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Oh, The Struggles of Potty Training My Toddler!

Updated on May 24, 2015

I knew we had missed a milestone, compared to some other 2-3 year olds, as we still were walking around in our size four diapers, and I didn't see an end in sight in the immediate future.

My son had been quite stubborn on the subject when we tried with the potty chair. But when I returned to the little toilet seat which I had originally bought, forced myself to take him in on regular intervals and sit him down, and had a few successes, he grew more comfortable being placed on it.

My initial tactics had been to ...............

Place his potty chair next to him and put him on it, with his response to scream and run away. (When I first tried in the bathroom, he adamantly hated it)

We used lots of library and Youtube videos, which he loved! We loved all the potty songs!

And flushing the toilet (nearly 10 times) was always fun! ( As well as using the whole roll of toilet paper)

And finally, realizing he would sit on the toilet with his toilet ring (not the potty chair) (I had originally only purchased this toilet ring, and without success, ran out and bought a potty chair as well, hoping maybe he would learn to use it with that)

Finally, realizing the success would only happen if I enforced this ritual as often as I, myself, would need to use the bathroom. I suppose I was envisioning a lightbulb going off in his head and him just telling me all of a sudden everytime he had to go. But no, I needed to be there every step of the way, essentially reminding him, because, quite frankly, I think he'd rather just prefer to continue using his diapers.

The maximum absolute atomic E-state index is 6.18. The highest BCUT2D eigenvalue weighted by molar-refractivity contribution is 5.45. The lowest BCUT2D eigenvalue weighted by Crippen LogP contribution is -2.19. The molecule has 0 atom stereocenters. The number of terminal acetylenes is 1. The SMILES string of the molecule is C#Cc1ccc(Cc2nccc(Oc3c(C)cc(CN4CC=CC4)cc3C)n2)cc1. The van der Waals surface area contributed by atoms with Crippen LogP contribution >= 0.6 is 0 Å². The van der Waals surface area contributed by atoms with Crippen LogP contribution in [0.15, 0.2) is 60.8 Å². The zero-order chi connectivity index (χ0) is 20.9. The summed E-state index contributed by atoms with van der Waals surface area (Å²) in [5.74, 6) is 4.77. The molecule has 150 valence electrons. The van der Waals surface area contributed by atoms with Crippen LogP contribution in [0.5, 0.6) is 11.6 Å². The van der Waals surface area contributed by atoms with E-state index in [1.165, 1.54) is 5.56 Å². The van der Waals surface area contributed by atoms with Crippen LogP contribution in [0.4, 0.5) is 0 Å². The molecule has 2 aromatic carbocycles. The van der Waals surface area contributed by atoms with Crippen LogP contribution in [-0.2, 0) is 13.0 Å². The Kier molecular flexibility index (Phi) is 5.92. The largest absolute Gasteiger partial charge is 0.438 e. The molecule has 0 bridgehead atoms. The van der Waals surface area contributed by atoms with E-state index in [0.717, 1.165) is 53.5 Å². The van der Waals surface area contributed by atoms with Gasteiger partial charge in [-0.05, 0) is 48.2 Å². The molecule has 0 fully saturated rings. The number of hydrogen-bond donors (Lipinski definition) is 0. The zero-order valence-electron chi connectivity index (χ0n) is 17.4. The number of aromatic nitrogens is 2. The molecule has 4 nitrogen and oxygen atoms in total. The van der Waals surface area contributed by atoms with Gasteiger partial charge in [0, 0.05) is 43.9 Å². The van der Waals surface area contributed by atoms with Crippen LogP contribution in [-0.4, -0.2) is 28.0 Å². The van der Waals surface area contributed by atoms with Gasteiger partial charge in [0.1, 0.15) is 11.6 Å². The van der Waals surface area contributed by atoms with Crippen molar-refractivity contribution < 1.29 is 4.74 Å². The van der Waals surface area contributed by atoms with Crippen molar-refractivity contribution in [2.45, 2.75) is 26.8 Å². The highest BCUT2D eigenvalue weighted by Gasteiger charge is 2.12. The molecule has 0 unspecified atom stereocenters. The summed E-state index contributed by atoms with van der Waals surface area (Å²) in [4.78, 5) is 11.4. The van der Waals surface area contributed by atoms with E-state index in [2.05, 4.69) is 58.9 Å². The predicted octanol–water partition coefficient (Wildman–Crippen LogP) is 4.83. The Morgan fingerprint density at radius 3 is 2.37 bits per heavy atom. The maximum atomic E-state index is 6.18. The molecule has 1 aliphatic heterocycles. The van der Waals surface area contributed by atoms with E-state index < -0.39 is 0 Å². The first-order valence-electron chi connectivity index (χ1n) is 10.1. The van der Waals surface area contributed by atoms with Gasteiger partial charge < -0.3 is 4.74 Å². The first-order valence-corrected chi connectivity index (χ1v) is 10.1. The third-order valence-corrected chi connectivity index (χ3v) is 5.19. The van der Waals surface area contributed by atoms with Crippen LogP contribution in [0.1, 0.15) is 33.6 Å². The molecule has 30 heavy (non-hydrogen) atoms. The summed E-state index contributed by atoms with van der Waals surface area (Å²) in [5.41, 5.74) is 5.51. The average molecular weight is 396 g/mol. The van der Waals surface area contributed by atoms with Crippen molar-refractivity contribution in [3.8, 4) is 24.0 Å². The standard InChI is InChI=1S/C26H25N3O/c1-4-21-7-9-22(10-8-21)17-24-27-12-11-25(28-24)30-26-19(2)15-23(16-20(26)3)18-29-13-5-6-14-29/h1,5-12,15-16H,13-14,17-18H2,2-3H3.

Overall, I've learned as a parent who has been slowly going at this, who can offer any advice to parents about to start the process with hopes of quicker success than myself, that one can.....

1) Be patient and reward success like when your child learned to walk. We were not disappointed when they fell, nor did we reprimand their inabilities. Our children are now able to take responsibility for themselves a bit more for the first time, and this is one of their opportunities to do so, yet we should try to always remain encouraging, rather then discouraged by their ability to take on this new skill.

2) Set more time aside throughout the day consistently to make it happen successfully. I was hoping he would start to tell me by now ( he just turned 3), but I find if I get in there first and jump the gun, I often can catch him at the right time

3) Accidents in undies and pants aren't so bad! They usually don't get on the floor that much with us, not that I encourage to allow that to happen, but it is a good way to transition from diapers ( and save costs), while you are around the house. It can be a training tool because it doesn't hold and they will need to be changed immediately, but it will provide a clear moment for discussion and reminders.

WHAT AGE DID YOUR TODDLER FULLY TRAIN WITH LIMITED ACCIDENTS?

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How Much Time Did You Take Potty Training Your Toddler

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    • Marie Flint profile image

      Marie Flint 2 years ago from Jacksonville, Florida USA

      My "toddler" is now 24 years old, but when she was of potty training age (3 1/2 years), she blurted out, "Don't want 3 1/2!" to my enthusiastic statement, "You're 3 1/2 now; you can do potty now!"

      The dear was speech delayed as well (she's Virgo, the "I perceive" sign). Under pressure from my spouse at the time to "get out and work," I lost patience and relinquished potty training to the preschool teacher when my daughter was four.

      Needless to say, the little one was assessed with mild to moderate symptoms of autism when evaluated by a psychologist. Oh, she successfully potty trained and is more communicative than when younger. She lives in a group home now with other young ladies with developmental issues.

      I love her immensely and make it a point to keep in touch. ~~~

    • MsDora profile image

      Dora Weithers 2 years ago from The Caribbean

      Good share! This is one area where babies respond very differently to the training; parents do well to learn from each other. Best to you going forward!